Who Is James Kolar? He's A Key Player In The JonBenet Ramsey Case
As the 20-year anniversary of the JonBenet Ramsey murder approaches, several networks are airing documentary-style series programs on the murder. And during this time, it is likely that names related to the case will continue to resurface. One such name that may be brought into the spotlight is investigator James Kolar. And who exactly is Kolar?
For starters, he was a top investigator for the Boulder District Attorney’s office between 2005 and 2006. Kolar, who now works as the chief marshal in Telluride, Colorado, also came out with a self-published book on the Ramsey case that made some bold claims.
In his book, Foreign Faction: Who Really Kidnapped JonBenét? Kolar attempts to disprove the theory that JonBenet Ramsey was killed by a intruder, despite several rulings that stated that the six-year-old was most likely murdered by a male who broke into the Ramsey home in Boulder, Colorado.
In the book, which was published in June of 2012, Kolar goes into vivd and painstaking detail about why he doubts that an intruder killed JonBenet Ramsey:
I don’t think we should be letting the course of the investigation be run by one single artifact that may or may not necessarily be involved in the actual crime of the kidnap or murder. We needed to look back at the family, the people who were in the home that night to determine what motive, what opportunity, what could have caused this situation to occur and eventually be reported to police on the morning of December 26th.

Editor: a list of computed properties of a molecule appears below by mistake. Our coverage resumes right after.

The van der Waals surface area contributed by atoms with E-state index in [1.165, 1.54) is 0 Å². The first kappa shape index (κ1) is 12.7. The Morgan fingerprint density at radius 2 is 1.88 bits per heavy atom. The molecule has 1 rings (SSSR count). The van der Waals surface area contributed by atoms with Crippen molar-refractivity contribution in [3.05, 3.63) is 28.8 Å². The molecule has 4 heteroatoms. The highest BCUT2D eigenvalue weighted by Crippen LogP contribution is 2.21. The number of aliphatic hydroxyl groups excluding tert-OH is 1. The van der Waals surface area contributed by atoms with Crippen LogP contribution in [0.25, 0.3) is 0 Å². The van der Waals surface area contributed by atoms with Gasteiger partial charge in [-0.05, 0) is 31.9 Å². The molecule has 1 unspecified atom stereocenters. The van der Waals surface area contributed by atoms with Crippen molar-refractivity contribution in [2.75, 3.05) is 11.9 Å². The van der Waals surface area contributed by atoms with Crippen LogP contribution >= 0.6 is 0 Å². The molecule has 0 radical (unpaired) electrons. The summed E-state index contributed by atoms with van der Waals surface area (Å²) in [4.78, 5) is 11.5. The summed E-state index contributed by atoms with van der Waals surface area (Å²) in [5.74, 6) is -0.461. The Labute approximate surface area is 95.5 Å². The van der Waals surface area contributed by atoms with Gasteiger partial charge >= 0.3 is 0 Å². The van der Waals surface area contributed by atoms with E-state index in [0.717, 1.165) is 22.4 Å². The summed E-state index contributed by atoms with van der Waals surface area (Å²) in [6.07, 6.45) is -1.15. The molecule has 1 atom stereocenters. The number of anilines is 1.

Kolar also said during an interview with TODAY, that he “thought it was necessary to move the public perception to the case closer to the truth." The investigator and author started writing the book in 2009, during which time he began outlining crucial details to the case that he thought were relevant to the public understanding of the murder. Interestingly, the title for the book refers to the ransom note, which claimed to be from a "small foreign faction."
The Ramsey family’s attorney, L. Lin Wood, struck down the book and told TODAY in 2012 that he thought the book was, “nonsense” for trying to suggest that an intruder did not kill Ramsey. “I am troubled by the idea that a former member of the law enforcement investigation would choose to take information gained from the investigation and publish it for his own personal reasons, at a time when the case has not yet been solved,” Wood said.
One of the primary pieces of evidence that contributed to the intruder theory was the DNA found on Ramsey that investigators said belonged to a male who was unrelated to the Ramsey family.